In 1942, Jacques Tourneur directed Simone Simon in an adaptation of Val Lewton’s short-story The Bagheeta. Lewton also produced the film, which was titled The Cat People.
The film’s core story centers on the struggles that Irena (Simon) has with her Serbian heritage. The major manifestation of this fear is Irena’s belief that she is one of a race of Cat People, Serbian witches who turn into large, vicious cats when emotions run high—either jealous and anger or, as the case may be, sexual arousal.
The film is a beautiful, heady mixture of B-movie horror and film noir. The shadows, in particular, are wonderful. (SN: I have a habit of watching the shadows in black-and-white films. They’re beautiful.)
We first encounter Irena in a zoo. She’s next to the panther cage, where a lone male panther prowls about. She has dark hair pulled away from her face, and there’s a cat brooch pinned on her suit;there’s a large sketchpad in her hands—she’s drawing the panther. We find out that her name is Irena when a young and handsome man introduces himself and she invites him home for tea.
As if this whole cats-on-clothes, fascinated-by-big-cats, brings-guy-home-after-one-afternoon wasn’t enough to start making us connect Irena with The Cat People, we get a super-dose when we go into her home, which is close enough to the zoo that she can hear the lions roar.
And then she explains this statue that we keep seeing close-ups of, a small figure that is sitting on a table in her home–the image of a knight on a horse riding with his lance held high, a cat impaled on it. Apparently, it is the image of King John of Serbia who drove from the land the evil witches who took the from of cats. And—well–Irena is pretty sure the legend is true.
When we see Oliver, the gentleman from the zoo, again, he’s at work, and he’s got a kitten with him. And apparently dating was reeeeeeally different in the 1940s, because it’s supposed to be just a present for Irena, and it seems like this is just the next day. Anyway Irena and the cat don’t get along well together—cats just don’t like her. Apparently, neither do any of the animals in the pet-store: she has to stay outside while Oliver goes in and picks out a canary.That same canary, poor thing, is fated later to die as we watch Irena unable to resist the temptation to open the cage and try to catch the little bird, killing it as she does so.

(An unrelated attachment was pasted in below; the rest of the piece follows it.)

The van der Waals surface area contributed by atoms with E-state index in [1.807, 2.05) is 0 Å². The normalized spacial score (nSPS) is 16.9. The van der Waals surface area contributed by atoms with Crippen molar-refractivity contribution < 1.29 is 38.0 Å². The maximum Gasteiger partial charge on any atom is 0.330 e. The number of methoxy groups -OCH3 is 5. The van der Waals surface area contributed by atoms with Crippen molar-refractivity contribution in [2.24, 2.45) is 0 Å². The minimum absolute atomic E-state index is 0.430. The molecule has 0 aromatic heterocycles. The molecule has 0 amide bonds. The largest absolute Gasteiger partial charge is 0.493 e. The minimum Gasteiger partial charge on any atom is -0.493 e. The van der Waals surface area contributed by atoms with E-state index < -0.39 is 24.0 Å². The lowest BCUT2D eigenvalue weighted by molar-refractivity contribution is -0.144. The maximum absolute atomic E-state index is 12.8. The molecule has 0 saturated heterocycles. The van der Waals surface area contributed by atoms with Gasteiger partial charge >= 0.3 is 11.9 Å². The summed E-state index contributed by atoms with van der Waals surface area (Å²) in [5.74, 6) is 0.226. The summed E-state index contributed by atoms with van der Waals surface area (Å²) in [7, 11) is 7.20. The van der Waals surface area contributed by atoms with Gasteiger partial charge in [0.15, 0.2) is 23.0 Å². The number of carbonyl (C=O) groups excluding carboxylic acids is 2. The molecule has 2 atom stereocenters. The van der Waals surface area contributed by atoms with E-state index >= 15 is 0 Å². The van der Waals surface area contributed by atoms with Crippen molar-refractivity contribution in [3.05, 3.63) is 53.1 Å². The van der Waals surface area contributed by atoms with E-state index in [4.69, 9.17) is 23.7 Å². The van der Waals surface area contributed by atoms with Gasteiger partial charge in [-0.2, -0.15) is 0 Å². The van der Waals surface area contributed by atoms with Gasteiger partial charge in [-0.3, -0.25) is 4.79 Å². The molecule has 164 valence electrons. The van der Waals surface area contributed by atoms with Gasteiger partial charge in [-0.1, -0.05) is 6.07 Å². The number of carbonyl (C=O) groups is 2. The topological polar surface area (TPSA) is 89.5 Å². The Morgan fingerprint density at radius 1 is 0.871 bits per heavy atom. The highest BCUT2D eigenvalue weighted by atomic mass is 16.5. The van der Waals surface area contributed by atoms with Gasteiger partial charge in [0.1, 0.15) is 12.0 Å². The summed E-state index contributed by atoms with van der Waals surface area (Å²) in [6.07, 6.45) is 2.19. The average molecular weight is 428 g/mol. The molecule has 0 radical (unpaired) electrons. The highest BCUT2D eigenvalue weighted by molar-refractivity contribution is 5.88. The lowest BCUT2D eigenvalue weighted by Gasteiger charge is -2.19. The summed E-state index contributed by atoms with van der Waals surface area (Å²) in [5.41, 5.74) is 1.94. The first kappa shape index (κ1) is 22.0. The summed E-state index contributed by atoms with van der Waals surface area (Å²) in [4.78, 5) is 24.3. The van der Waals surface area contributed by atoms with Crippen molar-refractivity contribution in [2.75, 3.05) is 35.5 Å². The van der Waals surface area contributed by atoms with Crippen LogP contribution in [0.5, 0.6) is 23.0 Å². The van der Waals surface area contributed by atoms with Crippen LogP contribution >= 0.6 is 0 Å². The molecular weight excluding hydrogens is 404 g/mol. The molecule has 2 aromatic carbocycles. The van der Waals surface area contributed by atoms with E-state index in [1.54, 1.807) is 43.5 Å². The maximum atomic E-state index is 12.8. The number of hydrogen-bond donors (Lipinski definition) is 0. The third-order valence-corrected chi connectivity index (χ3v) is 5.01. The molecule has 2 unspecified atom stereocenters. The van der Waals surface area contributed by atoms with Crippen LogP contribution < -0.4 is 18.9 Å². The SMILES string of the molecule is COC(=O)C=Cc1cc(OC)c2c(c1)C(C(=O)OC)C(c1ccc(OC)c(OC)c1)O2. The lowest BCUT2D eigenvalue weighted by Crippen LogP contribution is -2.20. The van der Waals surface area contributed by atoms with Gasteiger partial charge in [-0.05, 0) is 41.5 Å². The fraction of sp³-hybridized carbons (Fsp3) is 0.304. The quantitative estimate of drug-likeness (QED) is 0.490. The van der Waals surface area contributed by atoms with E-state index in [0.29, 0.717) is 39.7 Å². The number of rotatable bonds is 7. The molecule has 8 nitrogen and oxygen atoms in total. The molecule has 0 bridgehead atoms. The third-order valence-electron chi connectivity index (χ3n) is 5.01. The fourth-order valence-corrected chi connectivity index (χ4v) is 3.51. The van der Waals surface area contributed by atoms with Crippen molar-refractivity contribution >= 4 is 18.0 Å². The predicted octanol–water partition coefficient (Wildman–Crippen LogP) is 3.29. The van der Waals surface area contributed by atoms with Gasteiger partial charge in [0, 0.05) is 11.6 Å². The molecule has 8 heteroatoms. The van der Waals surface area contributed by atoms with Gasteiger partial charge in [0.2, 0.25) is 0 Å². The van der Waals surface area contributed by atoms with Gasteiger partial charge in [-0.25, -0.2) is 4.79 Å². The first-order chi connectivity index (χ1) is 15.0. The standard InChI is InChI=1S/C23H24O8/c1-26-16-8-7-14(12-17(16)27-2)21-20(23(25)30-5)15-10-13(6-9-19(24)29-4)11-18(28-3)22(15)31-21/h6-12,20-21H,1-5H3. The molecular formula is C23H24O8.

And then there’s a very fast courtship, and Oliver and Irena are married. At dinner with friends on their wedding night, Irena is called “sister” by a cat-like woman who speaks Serbian and speaks in a voice like Simon’s. Irena is clearly unsettled, and she and Oliver leave shortly after to go home. But we haven’t even seen them kiss yet. And even after they get married, it doesn’t seem that they’ve kissed. The marriage is certainly unconsummated, Oliver kept to a different bedroom than his wife. Irena becomes more and more convinced that she’s one of the Cat People.
He discusses all of these things with his friend Alice, who suggests . . . a psychiatrist. But that doesn’t really work, because Irena isn’t crazy. She’s jealous of Alice (and, well, let’s face it, she’s right to be), and she’s confused. But she isn’t wrong.
Eventually, Oliver leaves Irena for Alice, and the two decide that what Irena needs is help. But they discover that she isn’t crazy when they find a large, angry cat at home and are only able to make it go away by invoking the name of god. Irena later kills her psychiatrist after he confesses his love for her and tries to kiss her—she shifts to the shape of a cat and kills him.
Unlike the 1982 remake, the original version manages its horror through careful pacing and subtlety. When Alice (Jane Randolph) hears growling and snarling and jumps into the water and is treading water in a mostly empty natatorium, we’re almost as anxious as she is to see the unknown horror. But the horror is in the light flickering on and Irena leaning against the wall looking perfectly coiffed and in order. The horror lies in not knowing what’s going on when the lights are off.
Irena is made monstrous by what is inside of her. But she is also made monstrous by those around her who would rather believe that she’s crazy than believe in what she says. There’s so much to say about this one—repression and sexuality, desire and femininity, lust and religion and and and.
Irena is an interesting monster, indeed.